Witness Porto Alegre, 5,000 miles away in the radical capital of Rio Grande do Sul, southern Brazil. Here, running concurrently with Davos, 12,000 people were last weekend meeting for the first Social Forum. If Davos was for the elite only, this meeting of 12,000 people, of all ages and from 120 countries, was the opposite. Gathering in vast lecture halls of the Catholic University, their debate was passionate and pointed. There was a tangible sense of an emerging global movement, with a striking diversity of age, political traditions, practical experience and cultural background.
The Porto Alegre event came at a time when the institutions of the global market face a crisis of legitimacy. The Seattle, Washington and Prague protests have triggered it by drawing public attention to organisations that have long been just bewildering initials - such as IMF, WTO, Gatt and Nafta - and to the corporations that drive them, and to the unaccountability of the politicians who go to their meetings.
It is the economic reality, and its devastating social and ecological consequences makes the more far-sighted members of the global elite uneasy. At Porto Alegre, the reality of how most of the world must live was presented with angry passion by the very people who are suffering it.
Trevor Inguane, part of the South African delegation, reinforced a constant theme of the conference: that the levels of inequality and injustice are continuing to rise, and it just has to stop. He gave the latest UN figures. The 20% at the top end of the global income scale earn 86 times more than the 20% at the lower end. In 1997, the figure was 74; in the 1960s, it was 30.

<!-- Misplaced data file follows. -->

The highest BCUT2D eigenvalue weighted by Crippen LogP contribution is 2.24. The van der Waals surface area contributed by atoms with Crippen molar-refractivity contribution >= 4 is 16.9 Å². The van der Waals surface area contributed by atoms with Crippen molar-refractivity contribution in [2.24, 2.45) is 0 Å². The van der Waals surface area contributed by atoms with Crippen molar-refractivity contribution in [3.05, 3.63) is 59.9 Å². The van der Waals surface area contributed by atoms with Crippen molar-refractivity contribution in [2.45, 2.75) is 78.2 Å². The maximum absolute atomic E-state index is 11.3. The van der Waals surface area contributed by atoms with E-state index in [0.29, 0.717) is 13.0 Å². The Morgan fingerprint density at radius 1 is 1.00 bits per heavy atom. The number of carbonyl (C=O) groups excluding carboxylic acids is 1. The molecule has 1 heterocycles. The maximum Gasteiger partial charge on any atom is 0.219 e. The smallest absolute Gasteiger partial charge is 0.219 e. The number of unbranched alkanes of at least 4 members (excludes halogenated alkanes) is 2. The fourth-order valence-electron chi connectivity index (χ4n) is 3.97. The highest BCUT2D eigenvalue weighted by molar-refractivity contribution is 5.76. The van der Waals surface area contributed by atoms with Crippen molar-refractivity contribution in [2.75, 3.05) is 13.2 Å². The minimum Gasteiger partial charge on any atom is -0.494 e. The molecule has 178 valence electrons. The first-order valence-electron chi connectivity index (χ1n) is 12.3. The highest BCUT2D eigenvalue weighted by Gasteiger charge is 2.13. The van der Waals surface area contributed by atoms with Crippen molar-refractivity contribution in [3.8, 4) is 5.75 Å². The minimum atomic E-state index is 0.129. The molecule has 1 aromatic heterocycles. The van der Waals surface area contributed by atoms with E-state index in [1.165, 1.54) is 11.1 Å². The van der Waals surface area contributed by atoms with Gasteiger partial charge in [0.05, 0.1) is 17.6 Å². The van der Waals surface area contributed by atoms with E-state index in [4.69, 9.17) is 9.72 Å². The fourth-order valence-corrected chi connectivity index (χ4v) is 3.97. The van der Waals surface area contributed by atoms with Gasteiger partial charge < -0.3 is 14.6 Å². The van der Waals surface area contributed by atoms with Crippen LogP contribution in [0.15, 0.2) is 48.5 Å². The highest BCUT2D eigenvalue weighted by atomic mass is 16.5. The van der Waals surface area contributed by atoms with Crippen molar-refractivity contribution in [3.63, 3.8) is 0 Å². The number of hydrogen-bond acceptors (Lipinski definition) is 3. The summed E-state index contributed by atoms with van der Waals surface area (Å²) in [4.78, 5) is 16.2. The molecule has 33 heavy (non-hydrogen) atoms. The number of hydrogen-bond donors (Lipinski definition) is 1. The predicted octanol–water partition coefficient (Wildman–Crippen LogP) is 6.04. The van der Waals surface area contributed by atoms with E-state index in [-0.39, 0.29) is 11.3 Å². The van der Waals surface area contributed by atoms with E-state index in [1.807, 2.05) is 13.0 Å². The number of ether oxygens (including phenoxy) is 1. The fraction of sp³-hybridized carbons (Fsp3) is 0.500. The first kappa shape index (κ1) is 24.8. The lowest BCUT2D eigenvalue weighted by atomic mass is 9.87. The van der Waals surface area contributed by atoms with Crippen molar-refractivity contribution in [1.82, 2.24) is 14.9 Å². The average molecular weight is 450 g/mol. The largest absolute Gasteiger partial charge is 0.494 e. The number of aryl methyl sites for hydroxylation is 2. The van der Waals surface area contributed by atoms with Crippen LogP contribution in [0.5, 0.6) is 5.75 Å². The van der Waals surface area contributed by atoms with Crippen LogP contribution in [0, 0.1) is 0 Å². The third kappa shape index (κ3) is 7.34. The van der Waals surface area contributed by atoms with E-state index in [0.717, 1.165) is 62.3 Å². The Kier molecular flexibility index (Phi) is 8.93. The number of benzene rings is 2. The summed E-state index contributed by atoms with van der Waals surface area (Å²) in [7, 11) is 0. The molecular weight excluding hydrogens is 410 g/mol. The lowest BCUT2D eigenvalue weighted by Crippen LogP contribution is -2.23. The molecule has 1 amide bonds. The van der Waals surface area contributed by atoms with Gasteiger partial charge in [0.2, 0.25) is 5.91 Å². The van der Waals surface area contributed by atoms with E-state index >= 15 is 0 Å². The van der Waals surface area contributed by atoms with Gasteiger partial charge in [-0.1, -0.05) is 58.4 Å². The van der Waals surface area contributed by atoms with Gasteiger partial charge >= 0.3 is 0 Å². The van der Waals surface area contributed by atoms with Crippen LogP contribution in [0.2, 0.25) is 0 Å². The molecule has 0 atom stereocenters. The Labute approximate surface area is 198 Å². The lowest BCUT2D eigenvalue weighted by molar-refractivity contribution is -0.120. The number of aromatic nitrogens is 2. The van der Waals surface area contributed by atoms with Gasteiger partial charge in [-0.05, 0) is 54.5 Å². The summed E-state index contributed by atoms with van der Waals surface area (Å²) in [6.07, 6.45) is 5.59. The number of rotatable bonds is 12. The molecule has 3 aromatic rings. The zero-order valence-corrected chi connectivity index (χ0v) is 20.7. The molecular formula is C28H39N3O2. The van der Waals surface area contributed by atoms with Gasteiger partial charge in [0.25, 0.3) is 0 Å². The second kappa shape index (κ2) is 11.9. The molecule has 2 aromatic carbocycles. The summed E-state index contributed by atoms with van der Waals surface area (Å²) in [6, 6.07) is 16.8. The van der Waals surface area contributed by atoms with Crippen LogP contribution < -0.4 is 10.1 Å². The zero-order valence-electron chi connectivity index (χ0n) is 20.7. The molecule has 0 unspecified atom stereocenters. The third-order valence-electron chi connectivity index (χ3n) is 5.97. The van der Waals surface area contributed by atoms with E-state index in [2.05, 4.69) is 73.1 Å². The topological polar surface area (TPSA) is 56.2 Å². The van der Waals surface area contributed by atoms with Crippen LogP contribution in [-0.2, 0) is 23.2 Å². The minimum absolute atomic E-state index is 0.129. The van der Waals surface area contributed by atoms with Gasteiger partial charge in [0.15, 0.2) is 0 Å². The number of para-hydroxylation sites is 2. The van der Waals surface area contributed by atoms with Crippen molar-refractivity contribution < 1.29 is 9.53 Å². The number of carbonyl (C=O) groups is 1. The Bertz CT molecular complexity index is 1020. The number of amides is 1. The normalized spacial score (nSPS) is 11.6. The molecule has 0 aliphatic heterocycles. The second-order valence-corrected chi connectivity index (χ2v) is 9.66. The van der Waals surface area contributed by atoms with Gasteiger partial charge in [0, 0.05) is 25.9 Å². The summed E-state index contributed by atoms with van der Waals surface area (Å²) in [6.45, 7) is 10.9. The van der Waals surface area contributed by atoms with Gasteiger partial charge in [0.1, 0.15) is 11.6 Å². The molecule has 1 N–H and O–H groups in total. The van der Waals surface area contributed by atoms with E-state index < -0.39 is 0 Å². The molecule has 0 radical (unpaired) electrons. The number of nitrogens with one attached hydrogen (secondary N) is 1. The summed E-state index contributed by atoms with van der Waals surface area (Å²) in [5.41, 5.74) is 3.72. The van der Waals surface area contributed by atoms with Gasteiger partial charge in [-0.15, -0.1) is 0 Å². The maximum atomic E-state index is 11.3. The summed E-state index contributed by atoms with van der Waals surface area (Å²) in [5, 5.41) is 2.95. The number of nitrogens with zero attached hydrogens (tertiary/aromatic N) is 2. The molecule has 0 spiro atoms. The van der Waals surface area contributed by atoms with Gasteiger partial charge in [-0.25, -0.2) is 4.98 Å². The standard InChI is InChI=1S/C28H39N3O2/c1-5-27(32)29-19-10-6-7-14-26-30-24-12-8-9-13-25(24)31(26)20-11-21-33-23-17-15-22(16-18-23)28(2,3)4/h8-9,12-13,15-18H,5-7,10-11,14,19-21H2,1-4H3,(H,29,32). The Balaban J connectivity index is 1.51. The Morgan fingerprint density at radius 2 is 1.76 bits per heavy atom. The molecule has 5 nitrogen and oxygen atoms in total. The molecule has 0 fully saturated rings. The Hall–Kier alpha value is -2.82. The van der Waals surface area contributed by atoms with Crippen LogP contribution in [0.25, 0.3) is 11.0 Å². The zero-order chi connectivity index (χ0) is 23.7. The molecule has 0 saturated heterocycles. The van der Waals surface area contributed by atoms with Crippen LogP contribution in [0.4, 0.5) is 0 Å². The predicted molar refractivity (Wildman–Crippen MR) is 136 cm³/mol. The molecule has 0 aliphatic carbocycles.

Similarly shocking figures on trade were presented. As forecast, world trade has expanded rapidly: it is now 17 times greater than 50 years ago. But, over that period, Latin America's share of world trade has gone down from 11% to 5% and Africa's from 8% to 2%. No wonder there was such contempt in the many workshops and huge plenaries of this social forum for the mantras coming from Davos that economic growth will eliminate poverty.
Where the elite talked to the elite in Davos and danced the night away in clubs, the anger at Porto Alegre was channelled into practical organisation. Apart from exchanging information about local alternatives and how to work collectively on trade, financial institutions and sustainable production, the many movements there - such as Via Campesina, the international movement of peasant and small farmers movement, and CUT, the giant radical Brazilian trade union federation - were already planning their next actions.
Their presence will be felt this year at Quebec for negotiations over Nafta, and at the G8 summit in Genoa.
Most dramatically, 'the long march' - from the Brazilian city of Sao Paulo to 'the wall of death' separating Mexico from the US - was being planned for 2003. More people have been shot trying to enter the US at this frontier than died attempting to get through the wall dividing Berlin. 'We take their goods but they don't like our people so we are taking our people to them ourselves,' says one of the organisers of the march.
Some solutions were close at hand. Porto Alegre, an industrial port, is a working example of what can be achieved. The radical Brazilian Workers Party has governed the city for 12 years through a sophisticated and deeply-rooted participatory process based on neighbourhood assemblies. These decide priorities and elect delegates who must apply city-wide criteria to draw up a budget, finally agreed upon by the municipality.
They have rid the city of corruption, led to a redistribution of wealth and earned the city a UN Habitat prize for the best governed city of the world. It is just one working pointer to 'another world' in the proclamation of the forum.
Copyright 2001 The Guardian